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Howl night to be educational fun
by Cortney Maddock
Jun 08, 2010 | 1144 views | 0 0 comments | 11 11 recommendations | email to a friend | print
RED ROCK — The sing-song howls of three wolves that call Animal Ark Wildlife Sanctuary & Nature Center in Red Rock home will awaken the surrounding area and enchant audience members at Wolf Howl Night.

The event, which will include a presentation prior to listening to the wolves’ chorus, started in 1996 and is a popular event, according to Animal Ark co-founder Diana Hiibel. The howl night starts at 6 p.m. on Saturday.

“The wolves respond to certain sounds and trainers,” Hiibel explained. “They love to sing. One loves to howl but the older two have voices that aren’t quite as loud and sometimes the coyotes chime in.”

Before the cooler evening weather sparks the songs of the wolves, Hiibel said there will be a presentation beginning at 7 p.m. about a study being conducted at the Animal Ark.

“There is a study going on right now, it is an archeology study,” Hiibel said. “Christina Burke is studying dentation in bones, like when animals chew on bones and the marks they leave.”

Hiibel said the study is being used to gauge if animals can be identified by the teeth marks they leave behind. The study has included research on wolf, bear, mountain lion and coyote dentation patterns.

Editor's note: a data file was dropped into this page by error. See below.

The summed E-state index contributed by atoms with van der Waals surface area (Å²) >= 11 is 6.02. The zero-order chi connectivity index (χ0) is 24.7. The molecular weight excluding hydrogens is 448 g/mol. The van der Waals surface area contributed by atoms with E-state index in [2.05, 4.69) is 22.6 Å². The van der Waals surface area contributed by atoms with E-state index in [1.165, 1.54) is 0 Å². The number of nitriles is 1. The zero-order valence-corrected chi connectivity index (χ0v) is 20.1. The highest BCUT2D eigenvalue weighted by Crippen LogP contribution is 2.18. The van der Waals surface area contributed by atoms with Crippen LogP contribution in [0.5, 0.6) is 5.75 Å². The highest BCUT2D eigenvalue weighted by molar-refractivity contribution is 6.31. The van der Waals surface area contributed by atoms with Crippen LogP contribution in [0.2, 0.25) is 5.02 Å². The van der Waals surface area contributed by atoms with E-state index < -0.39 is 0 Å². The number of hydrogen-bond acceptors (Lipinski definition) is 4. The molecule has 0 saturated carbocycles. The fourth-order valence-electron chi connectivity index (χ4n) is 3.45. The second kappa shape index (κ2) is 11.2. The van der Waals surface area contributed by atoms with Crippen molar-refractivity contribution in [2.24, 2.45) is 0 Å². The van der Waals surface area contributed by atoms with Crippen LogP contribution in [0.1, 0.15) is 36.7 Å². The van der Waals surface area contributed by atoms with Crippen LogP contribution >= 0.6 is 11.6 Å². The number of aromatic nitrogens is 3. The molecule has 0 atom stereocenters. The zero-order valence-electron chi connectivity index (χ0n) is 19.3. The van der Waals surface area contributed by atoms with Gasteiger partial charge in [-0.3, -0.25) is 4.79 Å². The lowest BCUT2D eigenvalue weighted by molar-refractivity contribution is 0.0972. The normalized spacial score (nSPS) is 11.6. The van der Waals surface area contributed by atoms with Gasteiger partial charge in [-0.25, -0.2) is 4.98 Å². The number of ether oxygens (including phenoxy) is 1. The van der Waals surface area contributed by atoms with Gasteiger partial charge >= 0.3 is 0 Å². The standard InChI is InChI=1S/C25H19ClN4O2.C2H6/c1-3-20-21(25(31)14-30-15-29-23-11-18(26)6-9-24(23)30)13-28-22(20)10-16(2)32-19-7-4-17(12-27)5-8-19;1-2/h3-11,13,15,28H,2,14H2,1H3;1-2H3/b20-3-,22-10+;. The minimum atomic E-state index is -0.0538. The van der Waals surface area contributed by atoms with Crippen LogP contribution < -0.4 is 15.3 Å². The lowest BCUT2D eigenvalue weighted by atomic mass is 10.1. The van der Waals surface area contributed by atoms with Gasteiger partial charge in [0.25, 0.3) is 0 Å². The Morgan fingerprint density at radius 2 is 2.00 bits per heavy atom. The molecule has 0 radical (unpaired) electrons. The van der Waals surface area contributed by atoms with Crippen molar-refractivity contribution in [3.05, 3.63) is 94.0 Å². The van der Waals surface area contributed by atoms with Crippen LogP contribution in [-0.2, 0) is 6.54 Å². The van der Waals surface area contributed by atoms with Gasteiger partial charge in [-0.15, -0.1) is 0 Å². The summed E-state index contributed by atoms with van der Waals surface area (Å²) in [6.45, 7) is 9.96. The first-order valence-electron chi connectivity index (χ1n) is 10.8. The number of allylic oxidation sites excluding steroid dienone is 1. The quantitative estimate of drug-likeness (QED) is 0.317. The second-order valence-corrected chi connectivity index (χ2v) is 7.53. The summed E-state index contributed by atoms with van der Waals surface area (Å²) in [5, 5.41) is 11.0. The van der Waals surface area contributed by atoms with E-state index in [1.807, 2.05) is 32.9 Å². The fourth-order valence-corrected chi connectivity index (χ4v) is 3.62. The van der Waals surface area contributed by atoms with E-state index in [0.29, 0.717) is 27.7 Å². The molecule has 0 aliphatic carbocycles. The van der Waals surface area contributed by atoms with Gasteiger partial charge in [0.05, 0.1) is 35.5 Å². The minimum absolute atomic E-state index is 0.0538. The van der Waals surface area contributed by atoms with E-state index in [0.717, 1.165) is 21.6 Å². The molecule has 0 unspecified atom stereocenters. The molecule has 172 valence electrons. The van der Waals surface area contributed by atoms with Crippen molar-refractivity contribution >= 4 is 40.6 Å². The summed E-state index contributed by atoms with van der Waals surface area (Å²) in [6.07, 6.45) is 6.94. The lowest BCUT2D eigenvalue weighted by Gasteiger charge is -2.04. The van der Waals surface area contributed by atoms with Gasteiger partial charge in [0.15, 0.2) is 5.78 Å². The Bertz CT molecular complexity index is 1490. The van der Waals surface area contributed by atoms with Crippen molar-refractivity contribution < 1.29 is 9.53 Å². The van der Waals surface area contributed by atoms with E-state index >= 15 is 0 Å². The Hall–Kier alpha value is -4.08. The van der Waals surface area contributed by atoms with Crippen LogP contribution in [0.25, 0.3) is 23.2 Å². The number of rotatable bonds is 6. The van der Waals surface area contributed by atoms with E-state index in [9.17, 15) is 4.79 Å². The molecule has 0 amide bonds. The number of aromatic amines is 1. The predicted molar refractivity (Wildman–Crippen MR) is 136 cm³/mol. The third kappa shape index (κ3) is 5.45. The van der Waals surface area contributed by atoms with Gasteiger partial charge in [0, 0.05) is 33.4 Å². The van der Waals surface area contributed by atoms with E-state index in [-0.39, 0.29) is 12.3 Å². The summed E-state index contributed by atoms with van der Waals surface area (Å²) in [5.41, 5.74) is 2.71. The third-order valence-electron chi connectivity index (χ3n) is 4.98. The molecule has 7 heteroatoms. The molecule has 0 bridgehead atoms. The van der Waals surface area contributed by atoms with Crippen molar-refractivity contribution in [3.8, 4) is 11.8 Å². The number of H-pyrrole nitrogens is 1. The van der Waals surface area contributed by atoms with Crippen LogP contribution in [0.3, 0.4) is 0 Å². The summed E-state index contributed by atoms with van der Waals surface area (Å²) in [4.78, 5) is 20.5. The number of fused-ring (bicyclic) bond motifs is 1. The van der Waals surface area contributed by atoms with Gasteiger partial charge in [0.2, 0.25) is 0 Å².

The presentation will include a poster and information collected so far from the study, Hiibel said.

“We hope people have a recreational, educational experience,” Hiibel said. “We want them to have a fun time learning.”

A fun fact about the wolf howl, Hiibel explained, is it takes place at night because the animals tend to be more active.

“The animals are most active in the evening,” Hiibel said. “It is cooler at the end of the day. The cooler weather and feeding schedules and typically we close at 4:30 p.m., so the activity tends to kick in at the end of the day.”

The three wolves at the Animal Ark — Rayna, Raven and Nischa — have been at the wildlife sanctuary for a long time, Hiibel said. Rayna, an Arctic-type wolf, is stunning white and almost 10 years old, Hiibel said, whereas Raven and Nischa are both 15 years old and are grey wolves from the lower United States.

Hiibel said people should remember that wolves have been long hunted out of the northern Nevada area, making the opportunity to hear them howl that much more special.

Since the Wolf Howl Night is a popular event, Hiibel suggests people get there early, right at 6 p.m., to get their seats because the bleachers only seat 80 people. The presentation begins promptly at 7 p.m. Admission is $12 for adults and $10 for children. Animal Ark is located at 1265 Deerlodge Road in Red Rock.

For more information, including driving directions, visit www.animalark.org.
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